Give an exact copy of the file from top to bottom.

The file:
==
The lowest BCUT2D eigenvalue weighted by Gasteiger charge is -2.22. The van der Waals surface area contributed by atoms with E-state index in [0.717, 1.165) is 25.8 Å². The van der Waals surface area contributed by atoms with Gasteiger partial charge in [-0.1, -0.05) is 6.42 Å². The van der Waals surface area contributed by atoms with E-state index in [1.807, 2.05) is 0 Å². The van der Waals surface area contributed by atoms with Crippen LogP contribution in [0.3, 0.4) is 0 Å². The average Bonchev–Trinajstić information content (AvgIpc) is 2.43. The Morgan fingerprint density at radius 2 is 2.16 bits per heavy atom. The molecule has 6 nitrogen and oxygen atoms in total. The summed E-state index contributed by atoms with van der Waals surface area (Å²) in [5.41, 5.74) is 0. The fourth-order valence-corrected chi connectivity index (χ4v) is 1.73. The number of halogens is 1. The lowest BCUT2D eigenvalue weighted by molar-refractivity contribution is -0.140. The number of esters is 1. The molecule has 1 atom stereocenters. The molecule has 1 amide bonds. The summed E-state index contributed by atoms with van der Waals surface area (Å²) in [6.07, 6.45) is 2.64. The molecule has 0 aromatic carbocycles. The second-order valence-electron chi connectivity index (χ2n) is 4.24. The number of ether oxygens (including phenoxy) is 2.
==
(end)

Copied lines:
The lowest BCUT2D eigenvalue weighted by Gasteiger charge is -2.22. The van der Waals surface area contributed by atoms with E-state index in [0.717, 1.165) is 25.8 Å². The van der Waals surface area contributed by atoms with Gasteiger partial charge in [-0.1, -0.05) is 6.42 Å². The van der Waals surface area contributed by atoms with E-state index in [1.807, 2.05) is 0 Å². The van der Waals surface area contributed by atoms with Crippen LogP contribution in [0.3, 0.4) is 0 Å². The average Bonchev–Trinajstić information content (AvgIpc) is 2.43. The Morgan fingerprint density at radius 2 is 2.16 bits per heavy atom. The molecule has 6 nitrogen and oxygen atoms in total. The summed E-state index contributed by atoms with van der Waals surface area (Å²) in [5.41, 5.74) is 0. The fourth-order valence-corrected chi connectivity index (χ4v) is 1.73. The number of halogens is 1. The lowest BCUT2D eigenvalue weighted by molar-refractivity contribution is -0.140. The number of esters is 1. The molecule has 1 atom stereocenters. The molecule has 1 amide bonds. The summed E-state index contributed by atoms with van der Waals surface area (Å²) in [6.07, 6.45) is 2.64. The molecule has 0 aromatic carbocycles. The second-order valence-electron chi connectivity index (χ2n) is 4.24. The number of ether oxygens (including phenoxy) is 2.